Police union scoffs at Harrison’s crime plan, says it’s putting together its own

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Mayor Bernard C. “Jack” Young and Police Commissioner Harrison at a July 8 announcement for a new police recruitment strategy. Photo via Young’s Facebook page.

Six weeks after Baltimore’s police commissioner rolled out a new crime-fighting strategy, the city’s police union announced this afternoon that it’s now crafting its own.

The plan Harrison outlined on July 18 includes exploring new metrics for officer performance–among them a goal for 10-minute response times–and relying on data to deploy officers in focused patrol areas where crimes are statistically more likely to happen.

But in a statement that used mocking quotes to describe the “current plan,” the Fraternal Order of Police, Lodge 3 said its “strategy will be based on the vast knowledge and experience of current and former members of the Baltimore Police Department.”

The same message began by saying the “men and women of the Baltimore Police Department are losing faith in our elected and appointed leaders,” and called the formation of its own crime-fighting strategy “an unprecedented step.”

 

Neither the mayor’s office nor BPD responded to requests for comment on the union’s announcement.

The jab at Harrison and city leaders comes amid increasing tensions between police leaders and the union.

Yesterday, the union said it has no plans to meet with Mayor Bernard C. “Jack” Young to discuss any number of issues.

Last night, BPD officers fatally shot Tyrone Banks near Fayette and N. Caroline streets in East Baltimore. Harrison said Banks had stepped out of a car and started shooting at officers around 11 p.m. The cops then returned fire, killing him. An officer was injured in the incident; he was released from University of Maryland Shock Trauma today and is expected to recover.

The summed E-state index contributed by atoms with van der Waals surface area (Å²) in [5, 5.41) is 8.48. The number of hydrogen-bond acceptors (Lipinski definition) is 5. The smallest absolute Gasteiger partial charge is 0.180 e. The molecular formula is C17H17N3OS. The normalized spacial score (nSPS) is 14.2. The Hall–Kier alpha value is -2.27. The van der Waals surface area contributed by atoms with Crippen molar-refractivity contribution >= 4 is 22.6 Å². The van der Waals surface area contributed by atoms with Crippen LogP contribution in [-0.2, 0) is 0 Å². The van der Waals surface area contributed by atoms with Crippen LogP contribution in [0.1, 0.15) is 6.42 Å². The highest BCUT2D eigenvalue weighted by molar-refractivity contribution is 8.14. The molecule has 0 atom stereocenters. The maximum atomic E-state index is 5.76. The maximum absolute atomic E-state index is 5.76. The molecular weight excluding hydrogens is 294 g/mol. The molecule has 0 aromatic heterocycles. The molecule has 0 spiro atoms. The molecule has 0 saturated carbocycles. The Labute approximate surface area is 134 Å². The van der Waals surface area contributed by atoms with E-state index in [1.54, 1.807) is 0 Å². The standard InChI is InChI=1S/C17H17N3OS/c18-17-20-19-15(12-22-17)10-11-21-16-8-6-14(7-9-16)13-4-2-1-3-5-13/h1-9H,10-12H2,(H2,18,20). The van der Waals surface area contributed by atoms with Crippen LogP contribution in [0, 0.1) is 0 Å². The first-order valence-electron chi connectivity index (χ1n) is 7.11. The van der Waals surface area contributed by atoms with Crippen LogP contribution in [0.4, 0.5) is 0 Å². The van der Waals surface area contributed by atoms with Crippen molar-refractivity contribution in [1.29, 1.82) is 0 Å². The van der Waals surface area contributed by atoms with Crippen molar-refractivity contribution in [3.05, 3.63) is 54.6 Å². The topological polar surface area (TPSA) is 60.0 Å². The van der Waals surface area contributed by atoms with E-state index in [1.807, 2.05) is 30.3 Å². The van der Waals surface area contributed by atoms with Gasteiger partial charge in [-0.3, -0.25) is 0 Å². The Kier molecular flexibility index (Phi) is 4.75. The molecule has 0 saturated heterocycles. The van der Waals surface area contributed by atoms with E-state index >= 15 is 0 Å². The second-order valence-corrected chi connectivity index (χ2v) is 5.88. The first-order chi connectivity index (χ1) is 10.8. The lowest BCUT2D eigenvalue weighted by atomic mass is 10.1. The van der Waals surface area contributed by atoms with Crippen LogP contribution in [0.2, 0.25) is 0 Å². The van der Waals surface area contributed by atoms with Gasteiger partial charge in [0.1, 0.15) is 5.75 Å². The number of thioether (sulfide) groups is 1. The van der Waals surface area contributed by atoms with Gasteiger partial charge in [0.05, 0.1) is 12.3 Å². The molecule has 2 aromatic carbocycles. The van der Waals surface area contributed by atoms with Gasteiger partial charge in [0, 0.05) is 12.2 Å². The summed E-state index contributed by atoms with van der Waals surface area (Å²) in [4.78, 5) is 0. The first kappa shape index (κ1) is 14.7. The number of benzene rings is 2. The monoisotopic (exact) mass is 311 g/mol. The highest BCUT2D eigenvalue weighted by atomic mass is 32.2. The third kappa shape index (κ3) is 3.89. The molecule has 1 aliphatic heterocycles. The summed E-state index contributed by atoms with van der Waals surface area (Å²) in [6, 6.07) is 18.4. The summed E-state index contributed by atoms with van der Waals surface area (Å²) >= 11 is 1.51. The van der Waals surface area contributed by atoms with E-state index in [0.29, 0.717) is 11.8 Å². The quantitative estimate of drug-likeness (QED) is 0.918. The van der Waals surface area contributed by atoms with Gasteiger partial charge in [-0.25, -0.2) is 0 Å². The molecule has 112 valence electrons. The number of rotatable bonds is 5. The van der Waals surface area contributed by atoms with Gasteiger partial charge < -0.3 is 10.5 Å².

About 36 hours earlier, Banks had allegedly shot at an officer and tried to run another over with his car on Reisterstown Road in West Baltimore before fleeing. The police union had complained about how it was handled, criticizing that brass called off a high-speed pursuit of the SUV Banks was allegedly driving after he first shot at the officer.

Harrison said “the pursuit was called off because of the danger factor to citizens and officers.”

The FOP has also criticized Harrison online in recent weeks. In late July, after the release of his crime plan, union president Mike Mancuso characterized the strategy as “untenable” and said it did not address the persistent shortage of patrol officers or unmet technology needs.

“Any crime plan must begin with the stark reality of the current resources available, not the resources that are desired,” Mancuso wrote in a late July letter.

The union has been actively maligning on social media, with a stream of social media posts ending with the hashtag #CityInCrisis. The criticism has come amid a spike in attacks on law enforcement, including the gunpoint robbery of a deputy commissioner and his wife; the shooting of a longtime sergeant who had multiple surgeries and was hospitalized for nearly two weeks; an attempted robbery of an off-duty school policer officer and a retired corrections officer, who then shot and killed their alleged attacker; and a civilian employee attacked by several teens.

Young yesterday characterized the union’s recent spate of online barbs as “a great distraction,” and called for the union, his camp and others to meet.

The union retorted that it was supposed to meet with the mayor this past Monday, but said Young cancelled, “citing his disagreement with the main topic.”

The police union says it now plans to deliver its “comprehensive strategy” for fighting crime to Young, Harrison and Gov. Larry Hogan within the next 30 days.

This story has been updated.

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Ethan McLeod

Senior Editor at Baltimore Fishbowl
Ethan has been editing and reporting for Baltimore Fishbowl since fall of 2016. His previous stops include Fox 45, CQ Researcher and Connection Newspapers in Virginia. His freelance writing has been featured in CityLab, Slate, Baltimore City Paper, DCist and elsewhere.
Ethan McLeod
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